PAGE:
One of the best parts of games like XCOM is creating a squad based on your friends and trying to see how long you can keep them all alive. Gears Tactics loses some of that charm, as I tended to stick with the preset heroes who are just customizable enough to make the fail state attached to them bearable.
Heroes appear to be a pace killer initially, but they don’t slow the action down as much as one would think because they can revive themselves. Who knew that an element from Fire Emblem could work well in an XCOM-inspired strategy game?
The big catch
Gears Tactics’ overall faster pace comes with one major caveat that brings down the whole experience: You can’t skip or speed up enemy turns. The best strategy games, like XCOM and Fire Emblem, let you do this. This starts off as a minor annoyance in Gears Tactics and becomes a major problem in the late game as battles get bigger.
Oddly, this an intentional decision, according to the developers. “We do not have a feature that allows players to skip enemy turns,” The Coalition Design Director Tyler Bielman told Inverse via email. “We invested in a lot of systems to reduce the amount of downtime in the game (many enemies will take actions simultaneously, for example), delivering a faster, turn-based experience and less time waiting for enemy turns to complete.”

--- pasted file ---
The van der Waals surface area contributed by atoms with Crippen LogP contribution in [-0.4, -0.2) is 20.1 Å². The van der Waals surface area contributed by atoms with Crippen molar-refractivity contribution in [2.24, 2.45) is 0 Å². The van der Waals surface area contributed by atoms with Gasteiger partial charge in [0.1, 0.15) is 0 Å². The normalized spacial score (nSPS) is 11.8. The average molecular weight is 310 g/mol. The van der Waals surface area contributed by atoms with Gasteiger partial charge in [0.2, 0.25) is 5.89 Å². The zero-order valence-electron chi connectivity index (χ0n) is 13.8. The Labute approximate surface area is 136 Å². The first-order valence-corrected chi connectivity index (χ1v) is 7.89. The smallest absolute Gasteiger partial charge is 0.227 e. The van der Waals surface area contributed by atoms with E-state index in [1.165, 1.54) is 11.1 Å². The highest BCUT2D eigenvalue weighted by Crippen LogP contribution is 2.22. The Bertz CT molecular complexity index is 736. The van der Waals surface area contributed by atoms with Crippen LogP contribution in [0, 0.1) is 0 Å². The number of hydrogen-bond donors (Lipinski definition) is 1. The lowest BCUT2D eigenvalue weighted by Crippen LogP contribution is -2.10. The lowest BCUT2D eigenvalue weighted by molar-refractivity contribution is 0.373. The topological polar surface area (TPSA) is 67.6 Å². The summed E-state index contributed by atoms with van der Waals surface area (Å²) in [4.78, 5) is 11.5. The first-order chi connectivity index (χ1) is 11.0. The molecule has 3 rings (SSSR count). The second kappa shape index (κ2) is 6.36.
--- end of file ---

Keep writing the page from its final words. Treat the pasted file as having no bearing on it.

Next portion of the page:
While Gears Tactics moves at a faster pace than something like XCOM, it still isn’t fast enough in longer play sessions. Having to watch the same repetitive animations gets tedious in the late-game, especially in required side missions, or in missions that you have to replay after you fail.
Even though Gears Tactics can be beaten in 25 hours and doesn’t overstay its welcome, this decision still hurts an otherwise competent strategy game. This is a small enough feature the developers could feasibly add in down the road if there’s enough of a demand from fans.
If you can get past that one major flaw, there’s a lot for both Gears and strategy game fans to like with Gears Tactics. Genre diehards will enjoy the unique hero system and more fluid pace, while Gears fans will savor the cleverly translated gameplay mechanics and prequel story. While flawed, this is a subseries Microsoft should continue to invest in, especially after they work out its current issues. 7/10.
INVERSE VIDEO GAME REVIEW ETHOS: When it comes to video games, Inverse values a few qualities that other sites may not. For instance, we care about hours over money. Many new AAA games have similar costs, which is why we value the experience of playing more than price comparisons. We don’t value grinding and fetch quests as much as games that make the most out of every level. ¶ ️We also care about the in-game narrative more than most. If the world of a video game is rich enough to foster sociological theories about its government and character backstories, it’s a game we won’t be able to stop thinking about, no matter its price or popularity. ¶ We won’t punch down. We won’t evaluate an indie game in the same way we will evaluate a AAA game that’s produced by a team of thousands. ¶ We review games based on what’s available in our consoles at the time. For instance, we won’t hold it against a video game if its online mode isn’t perfect at launch. ¶ And finally, we have very little tolerance for junk science. (Magic is always OK.) ¶ Here’s how we would have reviewed some classic games: 10 = GoldenEye 007. 9 = Red Dead Redemption 2. 8 = Celeste. 7 = Mass Effect 3. 6 = No Man’s Sky. 5 = Fortnite. 4 = Anthem. 3 = Star Wars Battlefront II. 2 = Assassin’s Creed Unity. 1 = E.T. the Extra-Terrestrial.